It’s surreal to think that a year ago I was sitting in the audience in Dodson Auditorium, giddy as a school girl, counting down the minutes until Rangerette Revels 2012 began.
I had only been to one Revels before, my freshman year, and it was like nothing I had ever seen. Being from a small town and from a small drill team, Revels was Broadway to my Vaudeville. I remember how awe-inspired I was by the young women on stage. They were only a year or two older than I was and yet they seemed to dance with a maturity of being much older than that.
I was introduced to the organization when I was in the seventh grade, when my middle school drill team director told us the history behind drill team. That next summer I attended my first mini-camp and saw the Rangerettes perform for the first time. I was instantly enamored. From that point on I told everyone, “I’m going to be a Rangerette.”
My dance career continued into high school where I was captain of my team for three years. My Rangerette dream was pushed to the back burner at the beginning of my senior year. I sustained a serious back injury that kept me off the dance floor for months. After three months of physical therapy I was told I might never be able to dance again, at least not at the caliber that it took to be a Rangerette. But I was determined to see my dream become a reality. And that’s just what I did.
In April 2012, I was released from therapy with an OK to dance. I trained for weeks. I set up motivational signs all over my house: “You will be on Line 73,” “Red, white and blue bound,” “Have you kicked today?” I spent my summer at my high school perfecting my solo and working kick technique, and when pre-training week at arrived, I realized there was no way I could have prepared myself for the tryout process.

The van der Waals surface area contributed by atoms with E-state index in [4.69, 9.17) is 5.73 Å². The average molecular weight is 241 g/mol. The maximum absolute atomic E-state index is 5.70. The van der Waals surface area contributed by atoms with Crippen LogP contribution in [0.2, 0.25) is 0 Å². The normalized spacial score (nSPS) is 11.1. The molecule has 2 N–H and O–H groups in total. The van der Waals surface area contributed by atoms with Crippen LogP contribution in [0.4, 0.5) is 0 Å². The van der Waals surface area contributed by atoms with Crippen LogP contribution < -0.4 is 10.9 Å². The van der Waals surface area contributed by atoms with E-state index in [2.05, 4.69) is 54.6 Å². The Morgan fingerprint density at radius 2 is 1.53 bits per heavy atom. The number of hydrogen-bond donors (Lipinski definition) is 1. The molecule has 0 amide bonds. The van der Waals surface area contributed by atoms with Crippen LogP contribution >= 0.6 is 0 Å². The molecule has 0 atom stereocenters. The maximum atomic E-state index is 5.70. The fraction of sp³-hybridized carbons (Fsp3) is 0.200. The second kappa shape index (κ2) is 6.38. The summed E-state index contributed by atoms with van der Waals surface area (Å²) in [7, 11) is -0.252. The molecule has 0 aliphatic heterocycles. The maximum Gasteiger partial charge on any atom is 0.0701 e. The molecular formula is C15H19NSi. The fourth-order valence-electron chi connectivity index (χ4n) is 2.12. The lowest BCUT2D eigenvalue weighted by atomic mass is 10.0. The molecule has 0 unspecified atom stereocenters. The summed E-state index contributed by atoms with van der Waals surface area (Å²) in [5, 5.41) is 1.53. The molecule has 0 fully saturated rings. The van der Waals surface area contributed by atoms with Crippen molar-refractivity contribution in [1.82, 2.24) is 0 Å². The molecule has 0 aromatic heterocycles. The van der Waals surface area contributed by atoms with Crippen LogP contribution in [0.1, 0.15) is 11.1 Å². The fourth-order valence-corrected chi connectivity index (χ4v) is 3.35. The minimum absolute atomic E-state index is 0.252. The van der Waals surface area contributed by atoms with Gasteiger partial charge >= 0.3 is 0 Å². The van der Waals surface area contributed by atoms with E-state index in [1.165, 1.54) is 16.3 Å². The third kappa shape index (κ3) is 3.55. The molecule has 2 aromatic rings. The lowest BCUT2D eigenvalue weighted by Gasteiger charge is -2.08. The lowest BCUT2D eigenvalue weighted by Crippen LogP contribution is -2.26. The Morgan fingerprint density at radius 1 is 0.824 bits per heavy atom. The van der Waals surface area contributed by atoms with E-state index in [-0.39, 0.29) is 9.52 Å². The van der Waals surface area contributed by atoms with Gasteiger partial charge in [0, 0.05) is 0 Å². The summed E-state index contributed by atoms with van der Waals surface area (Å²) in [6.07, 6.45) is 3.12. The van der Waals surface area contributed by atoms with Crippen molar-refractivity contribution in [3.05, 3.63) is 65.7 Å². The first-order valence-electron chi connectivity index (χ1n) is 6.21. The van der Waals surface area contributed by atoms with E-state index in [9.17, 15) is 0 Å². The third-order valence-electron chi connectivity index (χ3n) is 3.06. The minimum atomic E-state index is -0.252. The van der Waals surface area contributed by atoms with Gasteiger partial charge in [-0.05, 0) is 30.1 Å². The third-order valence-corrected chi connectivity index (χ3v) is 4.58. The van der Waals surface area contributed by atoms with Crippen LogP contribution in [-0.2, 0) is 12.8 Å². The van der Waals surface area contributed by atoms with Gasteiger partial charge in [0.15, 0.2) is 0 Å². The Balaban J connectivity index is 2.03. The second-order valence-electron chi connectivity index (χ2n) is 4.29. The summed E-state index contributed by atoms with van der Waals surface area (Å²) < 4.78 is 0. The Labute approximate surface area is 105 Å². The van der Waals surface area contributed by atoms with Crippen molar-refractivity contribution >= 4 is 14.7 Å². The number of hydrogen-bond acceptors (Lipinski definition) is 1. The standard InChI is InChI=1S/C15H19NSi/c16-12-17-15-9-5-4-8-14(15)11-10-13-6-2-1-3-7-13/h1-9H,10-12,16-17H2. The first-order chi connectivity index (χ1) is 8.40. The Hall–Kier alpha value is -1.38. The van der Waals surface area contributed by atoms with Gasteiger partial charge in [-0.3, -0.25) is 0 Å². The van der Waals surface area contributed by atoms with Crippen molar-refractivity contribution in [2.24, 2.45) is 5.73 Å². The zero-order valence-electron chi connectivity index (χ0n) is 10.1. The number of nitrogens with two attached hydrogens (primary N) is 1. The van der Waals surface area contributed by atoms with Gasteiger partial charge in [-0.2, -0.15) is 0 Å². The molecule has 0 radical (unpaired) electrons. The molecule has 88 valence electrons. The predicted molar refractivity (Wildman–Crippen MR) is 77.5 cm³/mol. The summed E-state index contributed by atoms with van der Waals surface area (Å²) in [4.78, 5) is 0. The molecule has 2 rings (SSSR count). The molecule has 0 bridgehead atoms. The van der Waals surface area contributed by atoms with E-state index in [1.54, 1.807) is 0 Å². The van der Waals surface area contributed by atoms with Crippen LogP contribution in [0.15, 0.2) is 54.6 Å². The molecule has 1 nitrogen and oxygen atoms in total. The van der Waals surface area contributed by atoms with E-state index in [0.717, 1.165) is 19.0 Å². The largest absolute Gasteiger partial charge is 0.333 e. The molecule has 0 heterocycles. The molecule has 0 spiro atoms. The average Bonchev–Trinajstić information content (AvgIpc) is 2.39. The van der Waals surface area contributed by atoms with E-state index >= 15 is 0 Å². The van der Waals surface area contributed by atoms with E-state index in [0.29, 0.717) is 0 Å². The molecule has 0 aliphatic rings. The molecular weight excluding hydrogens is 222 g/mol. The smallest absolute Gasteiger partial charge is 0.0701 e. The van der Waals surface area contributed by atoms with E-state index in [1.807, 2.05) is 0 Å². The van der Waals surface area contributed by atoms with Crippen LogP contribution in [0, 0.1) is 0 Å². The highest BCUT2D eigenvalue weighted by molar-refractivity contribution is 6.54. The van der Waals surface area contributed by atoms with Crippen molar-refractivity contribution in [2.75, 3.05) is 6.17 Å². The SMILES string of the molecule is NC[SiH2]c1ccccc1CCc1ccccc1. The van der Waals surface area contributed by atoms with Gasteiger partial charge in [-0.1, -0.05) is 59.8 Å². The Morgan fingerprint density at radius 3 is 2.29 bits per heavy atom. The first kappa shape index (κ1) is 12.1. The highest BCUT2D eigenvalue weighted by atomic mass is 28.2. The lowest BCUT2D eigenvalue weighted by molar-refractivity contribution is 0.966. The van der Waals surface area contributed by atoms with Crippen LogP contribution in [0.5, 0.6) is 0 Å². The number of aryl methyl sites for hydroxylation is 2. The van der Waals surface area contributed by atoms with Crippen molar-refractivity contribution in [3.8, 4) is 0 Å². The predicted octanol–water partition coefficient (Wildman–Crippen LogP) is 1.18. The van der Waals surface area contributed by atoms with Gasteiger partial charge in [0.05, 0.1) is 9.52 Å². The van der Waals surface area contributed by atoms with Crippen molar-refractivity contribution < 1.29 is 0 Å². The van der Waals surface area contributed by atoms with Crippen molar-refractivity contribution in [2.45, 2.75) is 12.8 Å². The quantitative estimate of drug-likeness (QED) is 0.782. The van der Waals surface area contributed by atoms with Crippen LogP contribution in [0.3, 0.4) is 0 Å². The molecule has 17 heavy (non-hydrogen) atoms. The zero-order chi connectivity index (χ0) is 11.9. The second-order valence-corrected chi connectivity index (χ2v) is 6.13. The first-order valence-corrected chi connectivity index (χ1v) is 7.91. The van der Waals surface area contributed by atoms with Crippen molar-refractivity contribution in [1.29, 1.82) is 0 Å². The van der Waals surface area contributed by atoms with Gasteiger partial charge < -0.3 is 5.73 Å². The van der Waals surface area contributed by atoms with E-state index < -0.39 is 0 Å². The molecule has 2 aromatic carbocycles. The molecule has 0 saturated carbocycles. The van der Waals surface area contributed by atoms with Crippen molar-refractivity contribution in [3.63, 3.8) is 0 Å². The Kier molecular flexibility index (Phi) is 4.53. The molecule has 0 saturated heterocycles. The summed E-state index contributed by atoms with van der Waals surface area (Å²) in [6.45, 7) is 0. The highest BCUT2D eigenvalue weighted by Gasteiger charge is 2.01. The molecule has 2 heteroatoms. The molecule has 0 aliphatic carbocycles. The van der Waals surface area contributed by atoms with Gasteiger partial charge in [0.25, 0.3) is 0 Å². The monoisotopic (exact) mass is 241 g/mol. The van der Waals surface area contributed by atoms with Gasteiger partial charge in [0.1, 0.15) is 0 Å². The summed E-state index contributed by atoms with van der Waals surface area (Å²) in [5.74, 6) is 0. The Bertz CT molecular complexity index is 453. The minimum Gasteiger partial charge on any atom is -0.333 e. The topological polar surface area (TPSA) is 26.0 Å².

That week was one of the hardest but most rewarding weeks of my life. I didn’t watch a single solo. I didn’t watch any girl on model night. I looked away during all the markings. I put myself in a bubble for the entire week. When the sign dropped, I saw my number and thought, “I was number two… number two is on the sign…,” and then it hit me. I had made it! I became the first person from my hometown of Huntington to become a Rangerette.
My life changed forever that day. I gained the friendships I had always felt I lacked in high school. I gained a support system. I have been taught how to learn by example and to observe my surroundings. I have learned how to be a lady, how to manage my time and how to be accountable for not only myself but my classmates as well.
The rules we follow are difficult, but as time has passed I have learned that each and every rule has been put into place for a reason that still applies today just as much as it did when they first went into effect. It takes all of those things and more to make being a Rangerette mean what it does.
Football season consisted of grueling heat, tedious practices and a successful winning streak by the Rangers. I kicked finale in the second annual “Christmas Extravaganza” and traveled to Washington, D.C., to dance at the Texas State Society Black Tie and Boots Ball. And then all of a sudden, it was Revels season. Where had the time gone? Just yesterday I had seen my number on that sign.
And now it’s Revels season, full of long practices and more difficult dancing than I have ever done. Sitting in the audience last year, there is no way I could have possibly known the time and the dedication that goes into a production like Revels. Each routine is meticulously polished and performed over and over again until it is exactly the way it should be – not to mention the huge props that have had to be hand painted or built or contact papered.
The entire show is like a well-oiled machine of perfectly timed entrances and quick and quiet set changes. But I know what the ending effect looks like and I’m proud to put in the hours I have to make it happen.
The red, white and blue uniform hanging in my closet continues to catch my breath each time I see it. Knowing that I am one of the few and the proud, that I am one of the lucky ones, that I was chosen to be a part of such a rich history, and to know that uniform is mine forever makes all of the memories I have made, the tears I have shed, the hours I have put in and the laughter I have shared worth every minute of it.
Dezirae Burnett is a freshman communications major from Huntington.